Caught in a time warp


as published in the star weekender and the star online travel & lifestyle, 20 january 2007. copy of article also found online at clove two, 20 january 2007,, 23 january 2007, and, 25 january 2007

Ipoh is a town caught in transition between the old and the new.


“There is a point where in the mystery of existence contradictions meet; where movement is not all movement and stillness is not all stillness; where the idea and the form, the within and the without, are united; where infinite becomes finite, yet not.” – Rabindranath Tagore

Bordering Selangor, Pahang, Kelantan, Penang, Kedah and the Straits of Malacca, Perak is incredibly accessible. Amidst much that is new, especially in terms of infrastructure, this Malaysian state continues to hold on to its colonial past.

The negotiation between the past and future is most evident in its administrative centre, Ipoh town itself.

I begin my exploration at the Ipoh Railway Station. The locals call it the town’s Taj Mahal. Designed by British architect A. B. Hubback, the station was completed in 1917 and was a monument to the state’s prosperity and wealth. With a total of three platforms, the station also incorporated into its design offices for railway staff, a restaurant, a bar, and a hotel, The Majestic.

The architecture is Moorish but with the addition of Victorian columns. Viewed from a certain angle, the building still projects a certain grandeur that must have once prevailed in this town they once called “The City of Millionaires”. From every other angle, however, it gives the impression of a tired station.

A massage parlour sits like a sore thumb on a cordoned-off corner. The station looks out onto its large, bougainvillea-lined garden and the river of two-way traffic just yonder.

It would seem Indian poet and Nobel laureate Rabindranath Tagore once addressed a meeting concerning Perak’s English and vernacular schools here in the 1930s. Upon learning this, I decided to embark on retracing the venue of this momentous event.

This brought me to the Ipoh Town Hall, located just opposite the Ipoh Railway Station. Also designed by Hubback, the building’s exterior is Neo-Classical with just a touch of Greek and Roman influences.

The Ipoh Town Hall was the venue for a number of other historic events. The inaugural congress for the Malay Nationalist Party was held here in 1945 before an audience of 300 from all over the peninsula. In 1948, it served as the district police headquarters.

Just behind the Ipoh Town Hall is a jostling food court and a makeshift market. Right in the middle of this commotion stands the Birch Memorial Clock Tower.

Built in memory of the state’s first British Resident, J.W.W. Birch, who was killed in an uprising, the tower is somewhat of an irony, when one considers the animosity between Birch and the Malays at the time. A colourful mural of great 18th century figures line the four sides of the tower, and well-carved statues guard its four corners.

Turn off at the corner of the market, walk towards Padang Ipoh, and you will come to Hale Street, better known today as Jalan Tun Sambanthan. Two blocks of old shophouses directly face the field along this road, a testament to the fusion of old and new: bright, modern, colourful, the shops here offer grilled steaks alongside old-fashioned Ipoh white coffee.

On the other side of the field stands the hauntingly beautiful St Michael’s Institution, established by a group of La Salle brothers in 1912.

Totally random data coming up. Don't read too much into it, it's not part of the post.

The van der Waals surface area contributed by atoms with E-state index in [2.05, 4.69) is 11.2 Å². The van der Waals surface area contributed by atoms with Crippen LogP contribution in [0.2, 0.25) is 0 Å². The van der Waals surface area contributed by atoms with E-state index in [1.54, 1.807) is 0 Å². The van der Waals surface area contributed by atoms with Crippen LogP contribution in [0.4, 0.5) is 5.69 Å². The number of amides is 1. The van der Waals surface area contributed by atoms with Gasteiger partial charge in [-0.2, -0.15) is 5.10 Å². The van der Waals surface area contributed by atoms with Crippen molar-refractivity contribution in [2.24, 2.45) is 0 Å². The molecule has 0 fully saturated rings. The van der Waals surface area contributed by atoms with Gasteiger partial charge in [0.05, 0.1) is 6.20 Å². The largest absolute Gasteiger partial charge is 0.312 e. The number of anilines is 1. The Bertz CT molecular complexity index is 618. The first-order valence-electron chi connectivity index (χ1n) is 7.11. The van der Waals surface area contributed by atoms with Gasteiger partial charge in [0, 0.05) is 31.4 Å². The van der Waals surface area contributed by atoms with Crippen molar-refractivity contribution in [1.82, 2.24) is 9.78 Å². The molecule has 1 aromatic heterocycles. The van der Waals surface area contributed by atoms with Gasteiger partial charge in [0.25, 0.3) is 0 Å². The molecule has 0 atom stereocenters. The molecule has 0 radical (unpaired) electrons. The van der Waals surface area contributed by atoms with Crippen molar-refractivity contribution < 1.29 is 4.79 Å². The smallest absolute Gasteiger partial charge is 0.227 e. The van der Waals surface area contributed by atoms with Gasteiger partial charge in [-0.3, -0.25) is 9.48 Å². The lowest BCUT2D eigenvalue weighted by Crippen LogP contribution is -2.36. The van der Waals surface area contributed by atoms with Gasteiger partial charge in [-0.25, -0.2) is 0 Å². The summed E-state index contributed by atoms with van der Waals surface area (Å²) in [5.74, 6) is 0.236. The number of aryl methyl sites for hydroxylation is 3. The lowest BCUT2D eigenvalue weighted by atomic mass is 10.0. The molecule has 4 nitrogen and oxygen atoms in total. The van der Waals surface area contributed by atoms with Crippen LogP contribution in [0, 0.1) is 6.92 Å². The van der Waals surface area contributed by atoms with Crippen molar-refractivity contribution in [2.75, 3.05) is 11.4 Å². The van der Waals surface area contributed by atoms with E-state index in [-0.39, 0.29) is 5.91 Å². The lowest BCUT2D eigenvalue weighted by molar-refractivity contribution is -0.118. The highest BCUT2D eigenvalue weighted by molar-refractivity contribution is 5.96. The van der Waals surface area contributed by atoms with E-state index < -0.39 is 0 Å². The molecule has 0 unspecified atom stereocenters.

During the Japanese occupation, the school was converted into the state’s administrative centre. Returned to its original function post-independence, the school has retained much of its La Sallian traditions, like its penchant for theatre and marching bands.

On the third corner of the field stands the quite unmistakable FMS Restaurant and Bar. With its striking blue walls, the FMS, which stands for “Federated Malay States,” was THE miners and planters bar back in the day.

Reputed to be one of the oldest restaurants and bars in the country, the FMS was founded in 1906, and this makes it 101 years old in 2007. The only way to describe the interior of the restaurant and bar is “old school”. Old movie posters, old music records, old brass and ceramics, and an enormous portrait of Queen Elizabeth II nostalgically adorn its interior.

As evening descends, the streets are fill with anxious traffic, everyone eager to go home or out for some recreational time-out – at Kek Look Tong, perhaps. Padang Ipoh is filled with both football and cricket players, the athletes busy at their own respectable ends.

Shutters – some metal, some wooden, and some a little bit of both – are drawn over the old shophouses. The street lamps flood the lonely streets of Ipoh with amber light. Another day is done.

There are a number of other colonial buildings in Ipoh worth a ponder, a gaze and many deep contemplation: the Hongkong and Shanghai Banking Corporation (HSBC) cross junction, the infamous Eu Tong Sen lot, Jan Sahib’s Office, the Chung Thye Pin corner lot, the Han Chin Pet tin miners’ clubhouse, the De Silva building, the Straits Trading Building . . .

Given the right sort of attention, Ipoh could very well become a heritage town to rival, if not surpass, Georgetown and Malacca. But Ipoh is only as unpretentious as it is not ambitious, the town being quite content with its lot.

Leaving Ipoh is not easy. It grows on you.

The old buildings ooze nostalgia and charm. In the space of just one afternoon, I have been transported back to the early days of modern Malaysia, reminded of the bloodshed of days past, got a glimpse into the lives of tin miners, and stood in the shadow of great men.

When the sun rises next morning, Ipoh wakes up to another day, just like any other.


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